What do Bernie Sanders and Donald Trump Have in Common?
Saturday, September 05, 2015
The pair seem to be almost polar opposites, but a closer look reveals more similarities than first meet the eye.
“They are both certainly doing something right,” said John Horvick, Vice President and Political Director of DHM Research, a Portland-based political research and polling firm told GoLocal. “They both represent frustrations with the status quo…that outsider label of someone that’s very critical of the establishment applies to both of them.”
Starting the Same
Both declared their candidacies earlier than many of their more established primary opponents, giving them a chance to grab the front page early. Since the campaigns have kicked off in earnest, both have stayed in the mainstream consciousness with radical ideas and harsh criticism of the Obama administration and the rest of the political establishment.
Both candidates’ supporters have been many and outspoken. Last month, Sanders packed the Moda Center, and treated the record setting crowd to a fiery and impassioned speech. He has so far been the only true opponent to Hilary Clinton, and has seized on weaknesses shown by the former Secretary of State.
Trump had butted heads with nearly every other Republican in the field at one time or another. He’s also brought on controversy by advocating for harsh immigration regulations including the building of a protective wall on the border between the United States and Mexico.
“They both have been making people feel good about being on the outside,” Horvick said. “I think Sanders has actually made Democrats feel good about being democrats…and Trump has made people feel good about being frustrated with government.”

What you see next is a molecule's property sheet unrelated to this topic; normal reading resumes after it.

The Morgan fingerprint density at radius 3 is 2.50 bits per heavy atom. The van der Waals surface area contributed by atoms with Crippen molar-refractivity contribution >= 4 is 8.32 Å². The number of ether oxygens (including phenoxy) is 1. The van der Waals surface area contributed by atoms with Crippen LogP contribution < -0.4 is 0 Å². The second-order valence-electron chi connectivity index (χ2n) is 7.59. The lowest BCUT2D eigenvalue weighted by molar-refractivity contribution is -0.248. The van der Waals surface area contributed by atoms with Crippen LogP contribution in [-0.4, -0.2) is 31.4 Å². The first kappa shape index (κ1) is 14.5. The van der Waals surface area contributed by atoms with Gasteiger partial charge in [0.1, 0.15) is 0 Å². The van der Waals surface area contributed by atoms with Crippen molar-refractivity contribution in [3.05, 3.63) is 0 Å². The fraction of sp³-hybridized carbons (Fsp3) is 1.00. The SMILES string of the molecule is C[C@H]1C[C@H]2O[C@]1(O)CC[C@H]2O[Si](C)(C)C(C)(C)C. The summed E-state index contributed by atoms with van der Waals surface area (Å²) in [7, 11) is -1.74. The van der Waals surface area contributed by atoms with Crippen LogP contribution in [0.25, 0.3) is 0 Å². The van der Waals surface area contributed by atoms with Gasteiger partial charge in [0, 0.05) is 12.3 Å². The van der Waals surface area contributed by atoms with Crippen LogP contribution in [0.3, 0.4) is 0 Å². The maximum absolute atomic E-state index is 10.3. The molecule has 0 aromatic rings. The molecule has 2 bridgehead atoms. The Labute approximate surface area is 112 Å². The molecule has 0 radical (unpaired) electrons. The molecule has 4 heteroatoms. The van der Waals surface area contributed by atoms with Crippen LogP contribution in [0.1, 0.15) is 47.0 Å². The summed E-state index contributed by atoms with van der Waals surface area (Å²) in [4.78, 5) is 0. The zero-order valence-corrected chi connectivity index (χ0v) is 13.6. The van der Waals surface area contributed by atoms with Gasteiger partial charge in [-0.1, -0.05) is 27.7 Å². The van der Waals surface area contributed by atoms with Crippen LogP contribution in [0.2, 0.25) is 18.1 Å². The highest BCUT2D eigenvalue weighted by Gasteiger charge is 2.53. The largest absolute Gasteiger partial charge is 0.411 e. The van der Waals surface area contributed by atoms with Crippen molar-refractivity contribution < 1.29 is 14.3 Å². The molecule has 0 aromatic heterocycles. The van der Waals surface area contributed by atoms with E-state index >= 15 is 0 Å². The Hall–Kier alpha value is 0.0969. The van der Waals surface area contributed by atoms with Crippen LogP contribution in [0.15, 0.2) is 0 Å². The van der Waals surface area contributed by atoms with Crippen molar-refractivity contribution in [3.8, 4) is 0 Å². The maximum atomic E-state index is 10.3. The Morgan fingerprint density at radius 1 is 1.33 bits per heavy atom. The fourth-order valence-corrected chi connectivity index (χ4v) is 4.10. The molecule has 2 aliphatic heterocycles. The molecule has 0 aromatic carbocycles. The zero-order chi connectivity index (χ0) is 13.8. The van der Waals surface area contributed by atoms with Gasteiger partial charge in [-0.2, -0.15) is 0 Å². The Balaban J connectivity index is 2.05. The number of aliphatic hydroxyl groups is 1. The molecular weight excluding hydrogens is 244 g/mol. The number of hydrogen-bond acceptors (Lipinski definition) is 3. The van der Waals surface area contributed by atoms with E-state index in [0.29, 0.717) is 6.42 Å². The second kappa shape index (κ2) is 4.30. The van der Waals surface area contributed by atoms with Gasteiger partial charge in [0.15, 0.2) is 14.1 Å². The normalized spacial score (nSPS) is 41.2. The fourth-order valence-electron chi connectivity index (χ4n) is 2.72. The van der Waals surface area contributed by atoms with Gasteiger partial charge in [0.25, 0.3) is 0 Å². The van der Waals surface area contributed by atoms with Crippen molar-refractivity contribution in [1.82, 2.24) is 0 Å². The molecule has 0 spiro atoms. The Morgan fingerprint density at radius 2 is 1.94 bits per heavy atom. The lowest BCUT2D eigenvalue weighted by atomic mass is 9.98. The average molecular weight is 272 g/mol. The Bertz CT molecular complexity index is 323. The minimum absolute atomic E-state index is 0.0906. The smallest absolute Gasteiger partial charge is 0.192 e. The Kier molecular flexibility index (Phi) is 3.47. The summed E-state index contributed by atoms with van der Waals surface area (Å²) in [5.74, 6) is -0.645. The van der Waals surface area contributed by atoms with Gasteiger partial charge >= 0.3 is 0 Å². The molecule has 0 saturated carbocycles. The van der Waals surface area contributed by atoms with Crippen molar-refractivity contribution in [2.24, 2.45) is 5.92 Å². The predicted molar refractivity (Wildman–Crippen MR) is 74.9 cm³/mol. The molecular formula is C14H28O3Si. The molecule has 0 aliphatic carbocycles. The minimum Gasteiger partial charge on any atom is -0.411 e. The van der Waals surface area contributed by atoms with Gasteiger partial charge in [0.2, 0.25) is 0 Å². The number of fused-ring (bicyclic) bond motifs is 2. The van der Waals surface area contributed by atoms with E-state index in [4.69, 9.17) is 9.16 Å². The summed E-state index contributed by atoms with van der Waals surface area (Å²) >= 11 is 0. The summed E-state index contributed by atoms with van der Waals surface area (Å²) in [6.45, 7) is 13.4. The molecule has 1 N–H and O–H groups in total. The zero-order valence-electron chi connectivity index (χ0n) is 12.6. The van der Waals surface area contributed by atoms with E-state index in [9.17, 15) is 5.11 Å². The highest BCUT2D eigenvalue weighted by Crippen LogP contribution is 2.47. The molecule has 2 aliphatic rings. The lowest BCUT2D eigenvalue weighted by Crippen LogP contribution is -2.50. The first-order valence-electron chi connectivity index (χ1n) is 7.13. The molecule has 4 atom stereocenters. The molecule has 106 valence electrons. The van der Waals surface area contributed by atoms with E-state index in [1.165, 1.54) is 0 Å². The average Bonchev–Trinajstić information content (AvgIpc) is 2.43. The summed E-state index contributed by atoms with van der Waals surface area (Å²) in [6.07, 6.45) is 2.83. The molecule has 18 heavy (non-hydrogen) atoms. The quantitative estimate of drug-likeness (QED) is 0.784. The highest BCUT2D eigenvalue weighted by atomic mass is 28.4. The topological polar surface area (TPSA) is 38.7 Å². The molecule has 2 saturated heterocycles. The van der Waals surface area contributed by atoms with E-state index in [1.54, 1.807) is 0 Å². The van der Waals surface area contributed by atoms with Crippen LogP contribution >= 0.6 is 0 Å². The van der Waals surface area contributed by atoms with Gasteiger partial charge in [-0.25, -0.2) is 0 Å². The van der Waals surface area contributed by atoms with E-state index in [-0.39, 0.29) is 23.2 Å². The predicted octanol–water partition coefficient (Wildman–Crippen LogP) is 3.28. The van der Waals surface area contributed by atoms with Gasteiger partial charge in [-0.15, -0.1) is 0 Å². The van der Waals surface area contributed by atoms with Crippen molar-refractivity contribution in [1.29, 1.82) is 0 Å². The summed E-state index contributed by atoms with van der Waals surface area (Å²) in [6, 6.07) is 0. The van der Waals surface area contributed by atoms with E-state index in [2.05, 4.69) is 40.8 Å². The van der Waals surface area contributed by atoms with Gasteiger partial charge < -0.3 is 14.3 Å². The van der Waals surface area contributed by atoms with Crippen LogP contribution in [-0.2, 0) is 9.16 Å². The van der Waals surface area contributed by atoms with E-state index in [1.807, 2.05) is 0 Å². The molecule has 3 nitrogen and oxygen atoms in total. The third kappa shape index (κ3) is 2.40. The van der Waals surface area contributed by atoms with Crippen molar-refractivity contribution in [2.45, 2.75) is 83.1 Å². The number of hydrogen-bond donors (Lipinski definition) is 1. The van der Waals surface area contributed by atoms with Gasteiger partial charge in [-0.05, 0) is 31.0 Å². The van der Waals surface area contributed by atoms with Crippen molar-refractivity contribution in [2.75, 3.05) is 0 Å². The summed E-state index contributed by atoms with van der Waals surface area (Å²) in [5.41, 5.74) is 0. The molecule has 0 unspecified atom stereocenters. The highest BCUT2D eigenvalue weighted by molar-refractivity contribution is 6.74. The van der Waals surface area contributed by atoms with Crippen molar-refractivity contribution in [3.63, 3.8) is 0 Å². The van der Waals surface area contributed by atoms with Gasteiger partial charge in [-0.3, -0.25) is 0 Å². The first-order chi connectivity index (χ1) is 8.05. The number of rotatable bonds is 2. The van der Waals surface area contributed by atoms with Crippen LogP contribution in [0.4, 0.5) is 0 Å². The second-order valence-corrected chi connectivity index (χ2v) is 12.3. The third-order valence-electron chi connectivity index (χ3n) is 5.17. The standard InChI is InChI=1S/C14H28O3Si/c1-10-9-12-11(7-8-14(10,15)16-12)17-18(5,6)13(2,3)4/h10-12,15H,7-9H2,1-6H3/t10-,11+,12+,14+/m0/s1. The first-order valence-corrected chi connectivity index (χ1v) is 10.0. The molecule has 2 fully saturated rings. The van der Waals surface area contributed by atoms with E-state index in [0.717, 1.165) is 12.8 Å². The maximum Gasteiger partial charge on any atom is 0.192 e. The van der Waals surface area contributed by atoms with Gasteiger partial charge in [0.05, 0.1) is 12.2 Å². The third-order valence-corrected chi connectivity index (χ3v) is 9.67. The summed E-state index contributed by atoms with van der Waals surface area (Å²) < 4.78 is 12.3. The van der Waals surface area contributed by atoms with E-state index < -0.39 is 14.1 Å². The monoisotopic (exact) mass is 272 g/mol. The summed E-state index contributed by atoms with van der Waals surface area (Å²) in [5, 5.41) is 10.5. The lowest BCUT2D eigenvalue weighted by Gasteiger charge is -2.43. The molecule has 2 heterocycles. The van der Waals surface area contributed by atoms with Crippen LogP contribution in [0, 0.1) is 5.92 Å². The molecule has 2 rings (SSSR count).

Ending the Same
Clinton’s favorability rating among U.S. stands at just 41 percent, according to a recent Gallup poll, and Sanders is making up ground, passing Clinton for first place in a poll of New Hampshire democratic voters released earlier this week.
Despite his controversial stands, Trump has lead polls for much of the early goings and may gain legitimacy after signing a pledge not to run as a third-party candidate if he does not secure the Republican nomination.
According to another Gallup poll, Trump's favoribility has grown from a 56 percent mark among Republicans in July to a 63% mark among the same group as of September 1. He is not equally popular among Republicans, however.
Men in the party like Trump far more than women. He has a 70 percent approval rating among Republican men, up from 59 percent in July. Among women, his favorability is just 54 percent, down slightly from his July figure of 56 percent.
Horvick said he would not be surprised if despite their early popularity and success, they find the same disappointing final result.
“I think the odds are that neither of them will be their party’s nominee,” he said, noting that Trump’s party mates are beginning to catch up, and that Clinton still leads Sanders in the polls and in fundraising.
“History would say that these are not the types of candidates that end up running in the general election.”
Not Entirely Similiar
Horvick, of DHM, said that in spite of their similarities, the two still share plenty of differences.
“When you think about Donald Trump’s campaign, it’s been all about Donald Trump,” he said. “It’s not about his vision or what his plan. It’s been about him, how he’s a winner and a great manager and how successful he has been already.”
Sanders has been singing a different tune, Horvick said, one more centered on his plans to fix some of the problems ailing America.
“With Sanders, its all be about his vision,” he said. “It’s been about the economic problems this country is facing and his plan and his solutions for them.”
Related Slideshow: Bernie Sanders Rallies in Portland
The Bernie Sanders rally at the Moda Center in Portland drew the largest crowd its campaign has seen yet. Upwards of 28,000 people showed up to the event with many being turned away and watching his speech on a screen in the spillover section.
Many Sanders enthusiasts who were present at the rally had choice words about Hillary. “Democrats are forming another branch – a smarter branch. Hillary represents the corporate democrat. I believe in the social democrat and so does my grandma who is 87,” said Brett Bottorff.
Photo credit: Hilary Devaney
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